MAD et LEN is a Parisian artisanal scent company with a quote from Marcel Proust’s “Swann’s Way” at the core of their work. They recently chose one of my IMPACT drawings on Instagram as graphite inspiration for their Monochrome Graphite parfum: scent of grey, of cropped Japanese hinoki wood. THE SMELL AND TASTE OF THINGS REMAIN POISED A LONG TIME, LIKE SOULS, READY TO REMIND US, WAITING AND HOPING FOR
For the #artistsupportpledge, I am offering NATURE +1 and TEXTILE SKETCHBOOK I. The #artistsupportpledge is an Instagram movement conceived by Sussex-based artist Matthew Burrows to provide a platform for artists to share and sell their work through a straightforward, artist-to-patron, artist-to-artist formula. Artists post images of a work for sale for no more than £200 ($230), and when their sales reach £1,000 ($1,155) they promise to buy another artist’s work for £200.
IN PURSUIT OF ERROR This image is a blurred lower right section of a John Gossage (b. New York, 1946) collage from the series “Hey, Fuckface” showing at Casemore Kirkeby in San Francisco. John Gossage is a photographer noted for exploring under-recognized elements of the urban environment, abandoned tracts of land, debris and garbage. The series consists of collages made from silver gelatin prints and torn-up, used craft paper with
DESERT X (DX 19) is a site-specific exhibition with work from invited artists from different parts of the world responding to the unique conditions of the Coachella Valley in southern California. RECLAIMING RAPUNZEL will be one of the works in the TEXTILE ARTS LA installation Looming Shelter. The structure will be built by the team at Makerville. READ about it on TEXTILE ARTS LA. https://www.desertx.org/
Idea Sketches SECRET LANGUAGE BETWEEN MOTHER & CHILD Digital print on paper, marker 8 x 10 inches 2017 When my mother passed, I was appointed the task of “doing something” with my mother’s poems. All 500 of them. A digital artist book, SECRET LANGUAGE BETWEEN MOTHER & CHILD is what I “have done,” so far, with this never-ending Forever Work-in-Progress. Composed of pages of compressed text from my mother’s poetry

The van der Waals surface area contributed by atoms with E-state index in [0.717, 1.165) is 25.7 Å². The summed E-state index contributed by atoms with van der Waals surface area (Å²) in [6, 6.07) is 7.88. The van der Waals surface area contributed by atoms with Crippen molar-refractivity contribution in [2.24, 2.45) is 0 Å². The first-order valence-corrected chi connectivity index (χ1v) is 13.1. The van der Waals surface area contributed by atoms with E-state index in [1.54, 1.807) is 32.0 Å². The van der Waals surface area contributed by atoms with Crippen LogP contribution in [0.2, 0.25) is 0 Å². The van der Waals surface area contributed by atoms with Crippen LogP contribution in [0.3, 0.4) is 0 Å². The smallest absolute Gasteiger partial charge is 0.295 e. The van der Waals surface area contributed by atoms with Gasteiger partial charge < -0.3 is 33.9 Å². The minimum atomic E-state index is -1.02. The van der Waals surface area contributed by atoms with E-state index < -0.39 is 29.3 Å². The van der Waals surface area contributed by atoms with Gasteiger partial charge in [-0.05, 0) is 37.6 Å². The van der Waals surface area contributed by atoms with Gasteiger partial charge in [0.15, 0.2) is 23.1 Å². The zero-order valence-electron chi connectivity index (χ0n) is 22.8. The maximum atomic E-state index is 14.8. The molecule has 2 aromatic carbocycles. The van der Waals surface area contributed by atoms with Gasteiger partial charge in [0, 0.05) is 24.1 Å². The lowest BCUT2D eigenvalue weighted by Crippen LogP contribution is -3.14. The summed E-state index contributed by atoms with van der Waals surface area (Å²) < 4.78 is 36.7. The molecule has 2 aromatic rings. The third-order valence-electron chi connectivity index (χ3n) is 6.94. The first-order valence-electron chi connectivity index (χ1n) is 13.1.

Wrapping connotes protection, warmth and healing. Bandages wrap and heal. A shawl wraps around one’s shoulders on a cold night. Meat for the daily meal is protected and wrapped in paper. Binding, a form of tight wrapping serves to restrict and quiet motion. Wrapping also mutes and softens a hard form, like a metal component, as snow deafens the crunching sound of boots in winter. Silence is once again. United
This drawing will be shown at 20-21 Visual Arts Centre in N Lincolnshire, UK as part of an exhibit inspired by Martin Kippinger’s Hotel Drawings. I entered sketches on museum ephemera from my summer 2017 trip to Berlin. I think it is very important to see an artist’s hand, raw, untouched. To see the rest of the drawings from that trip, go here. ART ON HOTEL NOTE PAPER 20-21 Visual
Quiet, Stillness and the Right Kind of Noise My art practice so far consists of me, sitting at a low table in my studio, with my face pointed away from the door, hunched over my drawings. My studio is on the second floor of a building that once was the headquarters for officers in the Air Force; the building and the field around is now for civilian use. The ceiling
My drawing “Just Naver It” is a play on the US popular culture phrase, “Just Google It,” referring to the prevalence of the internet search engine as a means to provide the answer to everything. Naver is the equivalent popular browser in S Korea. Apparently, CICA has an interesting history: it was started from the sculptor Czong Ho Kim’s studio. It has turned into a unique cultural space. They foster
I don’t usually do mail art, but I really like the idea of getting art in the mail, so I showed up and made this piece for a show of international collage, paint, assemblage, and written word artists. This was right at the start of my interest in traditional Japanese boro textiles. This is a very simple example of the simple running stitch (“sashiko”) used in boro.
In May 2015, I entered the #The100DayProject. The premise was simple, but hard: do something for 100 days. I wrapped, tied, and knotted 6″ of twine for (over) 100 days. I swear, this little thing grew like a chickenheart.
“I had a discussion with a great master in Japan, and we were talking about the various people who are working to translate the Zen books into English, and he said, “That is a waste of time. If you really understand Zen, you can use any book. You could use the Bible. You could use Alice in Wonderland. You could use the dictionary, because the sound of rain needs no